The childhood and love stories constitute the most narrative parts of the book. At first glance they are antithetical – the first one sad, the other happy. But if we look closer, both narratives are about loss: the loss of childhood paradise and the loss of love. One morning, Náste-Gáisi is gone: ‘On my reindeer pelt I wake at night || My fingers clasp warm hair || She is here | no more’ (ds. 79). When love is gone, the music stops. What then? The text moves from a narrative to a reflective mode, and the drawings are replaced with linocuts. Finally, a third loss is discussed: the loss of an entire culture. ‘How I respect | the old Sápmi life’, the poet declares (ds. 84). These lines suggest that the motif of colonization should be subordinated under a larger motif of loss and longing. The schoolboy is longing for his childhood paradise, the young man for his girl, and the poet for mother Sápmi’s breast and his reader’s warm embrace. They are all longing for some kind of home, but the law does not acknowledge the nomadic concept of home:

Our ancestors kept fires on Allaorda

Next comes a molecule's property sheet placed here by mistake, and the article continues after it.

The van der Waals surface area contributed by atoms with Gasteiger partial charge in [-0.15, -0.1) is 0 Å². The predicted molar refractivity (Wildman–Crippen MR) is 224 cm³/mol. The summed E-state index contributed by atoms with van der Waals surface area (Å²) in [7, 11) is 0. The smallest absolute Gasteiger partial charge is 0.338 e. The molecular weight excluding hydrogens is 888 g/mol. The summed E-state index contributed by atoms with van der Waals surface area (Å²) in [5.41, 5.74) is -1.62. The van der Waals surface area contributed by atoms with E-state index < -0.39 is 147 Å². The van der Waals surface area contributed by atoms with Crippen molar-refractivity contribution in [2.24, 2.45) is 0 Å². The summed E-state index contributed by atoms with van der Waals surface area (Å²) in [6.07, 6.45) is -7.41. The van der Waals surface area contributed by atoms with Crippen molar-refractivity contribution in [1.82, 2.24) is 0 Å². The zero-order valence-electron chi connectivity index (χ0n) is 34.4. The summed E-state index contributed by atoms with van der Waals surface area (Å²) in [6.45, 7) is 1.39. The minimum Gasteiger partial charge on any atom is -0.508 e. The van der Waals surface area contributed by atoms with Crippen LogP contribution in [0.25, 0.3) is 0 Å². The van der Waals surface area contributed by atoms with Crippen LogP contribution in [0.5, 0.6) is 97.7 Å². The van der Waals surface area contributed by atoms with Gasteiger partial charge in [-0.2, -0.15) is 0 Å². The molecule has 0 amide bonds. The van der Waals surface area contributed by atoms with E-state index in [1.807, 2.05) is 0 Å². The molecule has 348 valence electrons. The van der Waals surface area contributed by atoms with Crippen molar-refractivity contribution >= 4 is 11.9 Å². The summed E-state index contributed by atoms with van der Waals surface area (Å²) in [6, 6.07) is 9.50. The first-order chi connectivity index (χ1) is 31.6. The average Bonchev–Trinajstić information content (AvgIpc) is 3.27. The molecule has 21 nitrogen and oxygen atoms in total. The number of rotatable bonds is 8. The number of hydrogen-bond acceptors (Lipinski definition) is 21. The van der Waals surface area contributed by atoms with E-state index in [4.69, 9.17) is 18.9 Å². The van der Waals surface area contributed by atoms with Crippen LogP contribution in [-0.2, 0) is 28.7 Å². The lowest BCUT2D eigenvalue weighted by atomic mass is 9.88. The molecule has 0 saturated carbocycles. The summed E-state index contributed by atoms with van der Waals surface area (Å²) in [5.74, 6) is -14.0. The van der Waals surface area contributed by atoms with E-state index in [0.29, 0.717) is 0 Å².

on Stuorajeaggis’ tufts
on Viiddesĉearru

Grandfather drowned in the fjord while fishing
Grandmother cut her shoe grass in Šelgesrohtu
Father was born in Finjubákti in burning cold

And still they ask
where is your home25 

According to the strangers, ‘home’ means settlement, and people who are not settled cannot own land; therefore, the land belongs to the State:

They come
and ask where is your home
they come with papers
and say
this belongs to nobody
this is government land
everything belongs to the State
They bring out dingy fat books
and say
this is the law
it applies to you too26 

We recognize this argument from Sámi legal history, as it is the same understanding of ownership that the Norwegian authorities developed after the Lapp Codicil in 1751 and which was subsequently challenged by the ILO Convention in 1989. Valkeapää shows that it is not a matter of logic, but rather one of power. The government representatives tell him that the law ‘applies to you too’, which makes further discussions difficult. It is reasonable to state that Valkeapää’s criticism is in line with the ILO Convention.